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Borderline Personality Disorder and Bipolar Disorder: Telling Others About our Diagnosis
by Patty E. Fleener M.S.W.
The answers to these questions depend on the situation and the disorder. There is no pat answer.
However being a mental health professional for many years as well as a consumer, I will attempt to provide guidelines that hopefully will assist you.
The Disorder - BPD or BP?
There is a profound difference in telling someone you have the bipolar disorder rather than the borderline personality disorder. Most people have heard of bipolar disorder and have a sense of what it is and many already know someone with the same disorder.
You should receive much less stigma by telling them you have the bipolar disorder. Most of the time you will not be perceived as "crazy" but with a biological disorder.
However, telling them you have the borderline personality disorder is a whole different matter. Most people have not heard of this disorder and if they have they don't have a clue as to what it is.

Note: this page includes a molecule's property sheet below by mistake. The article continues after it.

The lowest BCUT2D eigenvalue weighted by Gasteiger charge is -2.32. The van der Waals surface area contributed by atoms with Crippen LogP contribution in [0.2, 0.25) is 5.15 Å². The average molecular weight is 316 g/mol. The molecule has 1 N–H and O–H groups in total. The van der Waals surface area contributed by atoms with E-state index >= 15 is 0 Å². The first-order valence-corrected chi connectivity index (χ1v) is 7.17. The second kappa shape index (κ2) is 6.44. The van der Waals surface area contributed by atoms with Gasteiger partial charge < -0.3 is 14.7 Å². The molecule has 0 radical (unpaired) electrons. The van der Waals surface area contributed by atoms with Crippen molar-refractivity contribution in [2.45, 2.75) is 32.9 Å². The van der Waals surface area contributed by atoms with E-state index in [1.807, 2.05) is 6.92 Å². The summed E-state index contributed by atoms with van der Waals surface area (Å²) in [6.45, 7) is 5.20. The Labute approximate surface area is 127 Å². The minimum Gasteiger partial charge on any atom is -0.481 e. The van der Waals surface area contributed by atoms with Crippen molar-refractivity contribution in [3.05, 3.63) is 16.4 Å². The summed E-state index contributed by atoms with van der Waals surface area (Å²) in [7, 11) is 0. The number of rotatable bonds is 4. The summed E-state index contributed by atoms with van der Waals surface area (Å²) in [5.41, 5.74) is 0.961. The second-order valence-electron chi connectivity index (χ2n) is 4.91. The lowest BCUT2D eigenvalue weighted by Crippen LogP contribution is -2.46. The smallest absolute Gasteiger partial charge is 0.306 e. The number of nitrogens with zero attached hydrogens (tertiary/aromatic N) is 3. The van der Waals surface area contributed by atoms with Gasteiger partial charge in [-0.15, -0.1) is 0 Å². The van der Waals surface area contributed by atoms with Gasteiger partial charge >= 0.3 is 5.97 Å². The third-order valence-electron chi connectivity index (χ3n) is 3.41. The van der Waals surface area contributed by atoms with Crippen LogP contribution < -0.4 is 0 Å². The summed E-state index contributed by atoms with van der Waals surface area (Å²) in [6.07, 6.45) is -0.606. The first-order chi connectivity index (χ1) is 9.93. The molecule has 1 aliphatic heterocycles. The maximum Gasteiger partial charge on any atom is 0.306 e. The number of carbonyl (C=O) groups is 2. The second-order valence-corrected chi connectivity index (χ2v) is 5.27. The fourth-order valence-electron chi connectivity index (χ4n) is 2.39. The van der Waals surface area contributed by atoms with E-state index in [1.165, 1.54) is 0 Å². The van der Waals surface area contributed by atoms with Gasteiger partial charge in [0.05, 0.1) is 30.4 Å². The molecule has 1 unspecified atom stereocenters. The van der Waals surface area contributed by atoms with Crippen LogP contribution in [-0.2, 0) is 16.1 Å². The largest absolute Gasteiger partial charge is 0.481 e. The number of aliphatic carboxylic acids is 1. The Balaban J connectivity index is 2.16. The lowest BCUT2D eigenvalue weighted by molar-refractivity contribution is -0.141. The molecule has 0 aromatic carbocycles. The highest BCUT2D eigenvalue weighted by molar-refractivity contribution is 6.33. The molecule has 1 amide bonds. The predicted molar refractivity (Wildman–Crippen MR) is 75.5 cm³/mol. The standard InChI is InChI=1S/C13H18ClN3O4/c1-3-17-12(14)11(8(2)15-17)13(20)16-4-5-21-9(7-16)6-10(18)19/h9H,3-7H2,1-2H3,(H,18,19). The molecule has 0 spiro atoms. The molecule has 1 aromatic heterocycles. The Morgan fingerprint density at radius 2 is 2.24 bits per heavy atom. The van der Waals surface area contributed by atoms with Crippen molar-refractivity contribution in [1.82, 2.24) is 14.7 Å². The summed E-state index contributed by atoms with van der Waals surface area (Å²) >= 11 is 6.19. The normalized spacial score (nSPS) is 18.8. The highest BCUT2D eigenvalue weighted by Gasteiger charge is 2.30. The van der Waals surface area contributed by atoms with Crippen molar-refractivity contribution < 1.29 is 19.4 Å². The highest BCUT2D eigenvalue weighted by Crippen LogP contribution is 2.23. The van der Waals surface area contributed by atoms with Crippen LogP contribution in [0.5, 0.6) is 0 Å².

The term "personality disorder" alone is very stigmatizing. It says there is something wrong with your personality - with you. It isn't that you just experience depression and mania, you are defective and many feel you are "crazy." Of course we know that this is not the case.
Many people will ask you if you have more than one personality as they remember the term for dissociative identity disorder by the old name "multiple personality disorder" and here you have a "personality disorder."
There are some people you can tell you have bipolar disorder and not borderline personality disorder.
When people ask you what bipolar disorder is, you can explain it without much stigma. However with BPD, there is much stigma and the explanation can seem much more disabling and personal.